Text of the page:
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Everything posted by Fred44676

  1. That is a tractor headlight commonly installed by dealers on Ford 9n and 2n style tractors and similar Furguson tractors of the 40's and early 50's. I have bought several at swap meets and auctions. It would probably sell best on Ebay.
  2. 75-78 Ford Granada. Google has pictures. I owned a Granada and it did look familiar.
  3. Thank you Rusty and John for the additional information. When swapping in a used motor, I usually do lay out all the parts that I have two of, and use the better of the two. I will watch for the distributor length. You have a good point about the rings. Years ago and I mean MANY years ago I used to always put new rings in my Austin Healey motors on the standard original pistons in a honed only block. Cost me about $14 plus gaskets. Rings, bearings, and an overhaul gasket set was less than $50.00 from J.C. Whitney. (spring of 1967} Fred
  4. Thank you, this is what I needed to know. I thought that this swap may have been popular at one time to get the additional power. I have both starters so I will compare them. I expected to have to use the '41 flywheel and clutch. Actually, the hood and front clip were unbolted back in 1973 when I pulled the original motor. I intended to do the motor, clean up a few dents and paint the fenders back then but the car has been in the same dry storage for 45 years. I am going to need to move the car soon so I may move it into my shop as a winter project. You are absolutely right about inspecting the motor. At the very least, I will pull the head, grind the valves and check the bearings etc. before I detail the motor for installation. It has been a lot of years but I still remember the Plymouth even with the small motor, being a delight to drive. Fred
  5. Thank you for the offer. I should have mentioned I am in north central Ohio near Mansfield. At this time I doubt it would be cost effective to use your motor though if I were closer it would be tempting. My '41 Plymouth motor is definitely rebuildable as the crank is not badly hurt but if I cannot use my Desoto motor I would probably be able to chase down another running Plymouth or Dodge motor here in Ohio.
  6. Thanks for the reply. It sounds like the Dodge Army Truck was designed to use either motor. I doubt if the '41 Plymouth frame has the extra motor mount holes already there but it might be simple to add new holes. The radiator/fan/water pump clearance could be a bigger problem if the front sheetmetal would make moving the radiator forward difficult. That is why I am curious if anyone has already made or tried to make a similar swap. I may watch for a similar stock Plymouth at Hershey and make some measurements of the radiator/fan area.
  7. I have the opposite problem to the earlier Engine Swaps post about the dodge motor. I have a decent original '41 Plymouth 4-door with a spun bearing. The motor has been apart for 40 years and is quite rusty. A couple of years ago, I bought the entire driveline out of what I remember was a running, low mileage '48 Desoto 4-door that was being streetrodded. After reading the above post, I measured both motors and indeed the Desoto motor is longer than the Plymouth motor. My question is how difficult is it to put the longer '48 Desoto motor into my '41 Plymouth? The Desoto drivetrain is also fluid drive if that makes a difference. I have everything and I mean everything for the '48 motor including the radiator. transmission and driveshaft. Has anyone done this or a similar swap and has pointers? I want to swap just the motors, not the transmissions. The '41 Plymouth 4-doors are just not valuable enough to justify a complete rebuild of the original motor. I would be doing the work myself and this is not my first engine swap but I have little experience with forties Chrysler products.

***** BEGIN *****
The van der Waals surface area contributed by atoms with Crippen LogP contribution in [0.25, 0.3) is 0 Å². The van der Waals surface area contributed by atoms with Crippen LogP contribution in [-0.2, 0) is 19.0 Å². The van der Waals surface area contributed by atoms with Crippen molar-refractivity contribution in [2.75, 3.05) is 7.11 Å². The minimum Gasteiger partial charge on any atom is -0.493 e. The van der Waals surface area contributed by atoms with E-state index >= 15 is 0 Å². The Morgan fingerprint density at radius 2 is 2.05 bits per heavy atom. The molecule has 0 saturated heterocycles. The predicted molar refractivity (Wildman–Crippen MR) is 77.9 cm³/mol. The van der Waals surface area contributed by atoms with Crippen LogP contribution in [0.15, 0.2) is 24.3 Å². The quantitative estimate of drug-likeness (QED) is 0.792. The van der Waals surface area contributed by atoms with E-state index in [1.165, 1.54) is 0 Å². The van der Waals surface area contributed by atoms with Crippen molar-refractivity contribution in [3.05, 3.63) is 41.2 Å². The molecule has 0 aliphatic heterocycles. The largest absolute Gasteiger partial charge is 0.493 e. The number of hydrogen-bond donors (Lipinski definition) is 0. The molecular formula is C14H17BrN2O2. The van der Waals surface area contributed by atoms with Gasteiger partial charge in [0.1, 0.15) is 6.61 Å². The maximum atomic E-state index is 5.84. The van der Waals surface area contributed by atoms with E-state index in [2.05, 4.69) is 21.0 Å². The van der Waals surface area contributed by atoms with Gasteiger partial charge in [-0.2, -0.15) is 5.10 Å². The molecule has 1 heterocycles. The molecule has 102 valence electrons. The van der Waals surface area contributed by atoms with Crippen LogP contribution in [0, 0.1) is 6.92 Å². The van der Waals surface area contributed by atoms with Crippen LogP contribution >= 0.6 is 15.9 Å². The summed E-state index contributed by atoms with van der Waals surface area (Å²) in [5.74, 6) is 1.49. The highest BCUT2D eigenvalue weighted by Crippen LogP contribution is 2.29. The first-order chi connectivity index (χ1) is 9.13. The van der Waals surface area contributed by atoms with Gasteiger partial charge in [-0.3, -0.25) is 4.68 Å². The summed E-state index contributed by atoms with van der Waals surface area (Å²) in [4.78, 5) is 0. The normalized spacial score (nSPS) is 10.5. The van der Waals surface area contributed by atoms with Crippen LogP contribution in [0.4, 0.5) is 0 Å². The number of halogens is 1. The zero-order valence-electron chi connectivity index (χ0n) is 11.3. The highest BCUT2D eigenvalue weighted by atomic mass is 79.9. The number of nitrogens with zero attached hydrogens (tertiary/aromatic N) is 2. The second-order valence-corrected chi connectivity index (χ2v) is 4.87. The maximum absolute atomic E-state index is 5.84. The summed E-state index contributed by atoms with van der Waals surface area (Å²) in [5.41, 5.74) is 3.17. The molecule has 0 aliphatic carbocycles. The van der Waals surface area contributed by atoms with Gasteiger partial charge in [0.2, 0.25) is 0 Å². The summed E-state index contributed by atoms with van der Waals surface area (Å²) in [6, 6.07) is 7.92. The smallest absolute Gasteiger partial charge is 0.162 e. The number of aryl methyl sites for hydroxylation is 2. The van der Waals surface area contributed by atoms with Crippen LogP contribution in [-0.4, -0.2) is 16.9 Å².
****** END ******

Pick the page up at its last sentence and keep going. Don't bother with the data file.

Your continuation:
8. Back in the late 50's and early 60's, dad would save a few dollars by buying new cars with blackwall tires. My job was to install the portawalls. Definitely use the rubber hammer technique or they will not lay flat. Never use tire lubricant when installing them or they won't stay where you put them. Count on doing a couple of them multiple times before they look right when you air up the tire. They look better on bias ply tires with less bulge at the bottom. Some tire sidewalls are more "friendly" to them than others. I remember also putting the narrow wall versions over older factory wide whites to look more modern in about 1961. There were even red line versions for the "performance look" on your 1955 Ford four door that you drove to high school.
  9. Just to be clear, I am also in Ohio. Last week when I registered my '55 Ford, I asked for "antique vehicle" plates. The person behind the counter said, " You mean 'historical vehicle' plates?". A vehicle needs to be 25 years old to be considered " historical" in Ohio and receive special plates etc. "Antique" is still open to interpretation.
  10. Those are 1963 Ford Galaxie and Fairlane. I always liked them better than the '64 small caps.
  11. Google "Willys Surrey" for pictures of your wheel cover on the car.
  12. I have a '57 Sweptside I would consider selling. I have had it for nearly 40 years but cannot seem to get it to the top of my project list. It is very stock and mostly original. It has the large rear window, 315 V8 with three speed stick. Last started and driven about three years ago. In dry storage. Good Ohio title. It needs complete restoration including much rust repair but all the difficult, often impossible to find Sweptside parts are there including a factory radio and heater. I would consider selling it, as is, for $8,500. The truck is located in Ohio, zip code 44676. The picture makes it look better than it is but it is one of the few collector trucks that you can get most of your restoration costs back at resale. Please PM me if you want more information and or pictures. Thanks, Fred44676